As a matter of fact, there is a lot we, as writers, can learn from the environmental awareness movement. If you don't believe me, just substitute the word TIME for the word ENVIRONMENT and you’ll be surprised what becomes applicable.
When we think about sustainable writing, we need to have a recycling mindset. We should never waste anything. Say you’re doing research for an article titled, Remodel Your Kitchen. If you pay attention, you’ll find material to write several dozen articles. How about one called New Trends in Lighting Your Kitchen or Using Kitchen Cabinets in the Bathroom. Once you know where to look, the possibilities are endless.
This works with more than just research, you can repurpose articles—change them by 50 percent—and sell them as a new article to another source. Or, don’t change them at all and sell the reprint rights.
Here are some ways to apply this attitude to your writing.
- Research - When you research a topic or person for an article or book, keep all your notes. I keep all mine in a single computer file. Within that file it’s important to have a document that lists all the websites you’ve visited to get your information. I’ve gotten in the habit of copying and pasting the web address into this document the first time I determine the importance of the webpage I visit. I also keep a transcript and/or notes from any interviews I conduct on the subject.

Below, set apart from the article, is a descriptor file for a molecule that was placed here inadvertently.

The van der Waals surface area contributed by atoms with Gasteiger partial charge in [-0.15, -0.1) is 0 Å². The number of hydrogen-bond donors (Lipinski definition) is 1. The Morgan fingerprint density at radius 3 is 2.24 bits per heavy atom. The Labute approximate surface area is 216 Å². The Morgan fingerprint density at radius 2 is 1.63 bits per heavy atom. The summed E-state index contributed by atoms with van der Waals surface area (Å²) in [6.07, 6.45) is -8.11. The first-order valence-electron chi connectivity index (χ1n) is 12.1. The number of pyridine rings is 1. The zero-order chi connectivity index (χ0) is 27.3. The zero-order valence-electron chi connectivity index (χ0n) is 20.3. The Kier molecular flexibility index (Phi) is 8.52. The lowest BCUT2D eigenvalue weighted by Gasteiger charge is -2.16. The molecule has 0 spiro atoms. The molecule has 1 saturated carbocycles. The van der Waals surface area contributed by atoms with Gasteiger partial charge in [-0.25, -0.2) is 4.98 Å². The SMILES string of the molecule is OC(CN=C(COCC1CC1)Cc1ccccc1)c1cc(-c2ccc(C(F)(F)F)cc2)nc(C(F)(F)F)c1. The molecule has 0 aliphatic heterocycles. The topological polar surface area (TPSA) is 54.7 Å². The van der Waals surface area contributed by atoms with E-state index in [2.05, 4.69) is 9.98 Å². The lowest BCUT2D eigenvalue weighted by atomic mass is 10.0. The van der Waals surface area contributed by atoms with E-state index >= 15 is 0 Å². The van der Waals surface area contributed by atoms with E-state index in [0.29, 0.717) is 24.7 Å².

- Rough Drafts - Many times when I’m writing an article it will start off way over the word count I need. I keep a copy of that first draft in my file before I start cutting it and revising it. Often I’ve come back to it and pulled parts out for a new article.
- Related Subjects - I've also learned to make a list of possible related subjects while I'm working on an article. Frequently, when I’m writing an article, ideas for other articles will come to mind. When that happens I’ve learned to immediately make a note of my thought. If I wait, the idea disappears.
So don't forget to join the conversation!